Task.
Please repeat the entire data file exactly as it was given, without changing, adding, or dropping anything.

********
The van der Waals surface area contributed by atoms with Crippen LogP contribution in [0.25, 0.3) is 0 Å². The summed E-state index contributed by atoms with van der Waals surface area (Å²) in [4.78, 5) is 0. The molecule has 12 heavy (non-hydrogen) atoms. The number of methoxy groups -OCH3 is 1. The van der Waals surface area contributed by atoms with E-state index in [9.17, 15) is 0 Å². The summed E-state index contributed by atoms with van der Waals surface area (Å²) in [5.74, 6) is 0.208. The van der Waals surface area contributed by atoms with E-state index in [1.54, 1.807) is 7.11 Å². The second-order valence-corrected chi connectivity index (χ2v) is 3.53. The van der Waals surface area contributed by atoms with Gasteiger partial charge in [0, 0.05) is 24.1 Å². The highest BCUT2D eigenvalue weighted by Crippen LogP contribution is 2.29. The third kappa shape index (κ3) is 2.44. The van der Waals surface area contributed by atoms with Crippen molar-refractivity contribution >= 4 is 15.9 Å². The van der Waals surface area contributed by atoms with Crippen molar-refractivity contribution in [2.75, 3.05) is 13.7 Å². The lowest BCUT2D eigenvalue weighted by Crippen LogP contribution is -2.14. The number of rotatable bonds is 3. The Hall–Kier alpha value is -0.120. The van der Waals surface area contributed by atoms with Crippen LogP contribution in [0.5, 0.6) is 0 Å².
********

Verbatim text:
The van der Waals surface area contributed by atoms with Crippen LogP contribution in [0.25, 0.3) is 0 Å². The summed E-state index contributed by atoms with van der Waals surface area (Å²) in [4.78, 5) is 0. The molecule has 12 heavy (non-hydrogen) atoms. The number of methoxy groups -OCH3 is 1. The van der Waals surface area contributed by atoms with E-state index in [9.17, 15) is 0 Å². The summed E-state index contributed by atoms with van der Waals surface area (Å²) in [5.74, 6) is 0.208. The van der Waals surface area contributed by atoms with E-state index in [1.54, 1.807) is 7.11 Å². The second-order valence-corrected chi connectivity index (χ2v) is 3.53. The van der Waals surface area contributed by atoms with Gasteiger partial charge in [0, 0.05) is 24.1 Å². The highest BCUT2D eigenvalue weighted by Crippen LogP contribution is 2.29. The third kappa shape index (κ3) is 2.44. The van der Waals surface area contributed by atoms with Crippen molar-refractivity contribution >= 4 is 15.9 Å². The van der Waals surface area contributed by atoms with Crippen molar-refractivity contribution in [2.75, 3.05) is 13.7 Å². The lowest BCUT2D eigenvalue weighted by Crippen LogP contribution is -2.14. The number of rotatable bonds is 3. The Hall–Kier alpha value is -0.120. The van der Waals surface area contributed by atoms with Crippen LogP contribution in [0.5, 0.6) is 0 Å².